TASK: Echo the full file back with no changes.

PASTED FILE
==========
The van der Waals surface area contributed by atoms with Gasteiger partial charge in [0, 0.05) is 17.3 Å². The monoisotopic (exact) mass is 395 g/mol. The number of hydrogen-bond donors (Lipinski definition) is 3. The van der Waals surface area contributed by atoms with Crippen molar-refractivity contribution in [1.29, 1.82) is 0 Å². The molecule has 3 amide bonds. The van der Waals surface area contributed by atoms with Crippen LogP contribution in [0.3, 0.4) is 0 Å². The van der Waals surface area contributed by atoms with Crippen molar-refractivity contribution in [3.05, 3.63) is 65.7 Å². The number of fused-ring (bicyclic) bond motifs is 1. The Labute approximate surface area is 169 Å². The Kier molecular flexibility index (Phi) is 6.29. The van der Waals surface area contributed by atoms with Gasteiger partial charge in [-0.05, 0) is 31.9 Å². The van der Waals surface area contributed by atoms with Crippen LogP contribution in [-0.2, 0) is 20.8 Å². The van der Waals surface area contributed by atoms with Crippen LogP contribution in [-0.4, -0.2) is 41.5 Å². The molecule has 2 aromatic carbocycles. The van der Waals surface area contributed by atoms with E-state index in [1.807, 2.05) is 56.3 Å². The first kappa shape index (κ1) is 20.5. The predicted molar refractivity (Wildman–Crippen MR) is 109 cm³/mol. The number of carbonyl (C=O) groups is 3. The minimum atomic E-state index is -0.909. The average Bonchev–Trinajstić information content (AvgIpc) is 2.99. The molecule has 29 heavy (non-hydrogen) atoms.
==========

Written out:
The van der Waals surface area contributed by atoms with Gasteiger partial charge in [0, 0.05) is 17.3 Å². The monoisotopic (exact) mass is 395 g/mol. The number of hydrogen-bond donors (Lipinski definition) is 3. The van der Waals surface area contributed by atoms with Crippen molar-refractivity contribution in [1.29, 1.82) is 0 Å². The molecule has 3 amide bonds. The van der Waals surface area contributed by atoms with Crippen LogP contribution in [0.3, 0.4) is 0 Å². The van der Waals surface area contributed by atoms with Crippen molar-refractivity contribution in [3.05, 3.63) is 65.7 Å². The number of fused-ring (bicyclic) bond motifs is 1. The Labute approximate surface area is 169 Å². The Kier molecular flexibility index (Phi) is 6.29. The van der Waals surface area contributed by atoms with Gasteiger partial charge in [-0.05, 0) is 31.9 Å². The van der Waals surface area contributed by atoms with Crippen LogP contribution in [-0.2, 0) is 20.8 Å². The van der Waals surface area contributed by atoms with Crippen LogP contribution in [-0.4, -0.2) is 41.5 Å². The molecule has 2 aromatic carbocycles. The van der Waals surface area contributed by atoms with E-state index in [1.807, 2.05) is 56.3 Å². The first kappa shape index (κ1) is 20.5. The predicted molar refractivity (Wildman–Crippen MR) is 109 cm³/mol. The number of carbonyl (C=O) groups is 3. The minimum atomic E-state index is -0.909. The average Bonchev–Trinajstić information content (AvgIpc) is 2.99. The molecule has 29 heavy (non-hydrogen) atoms.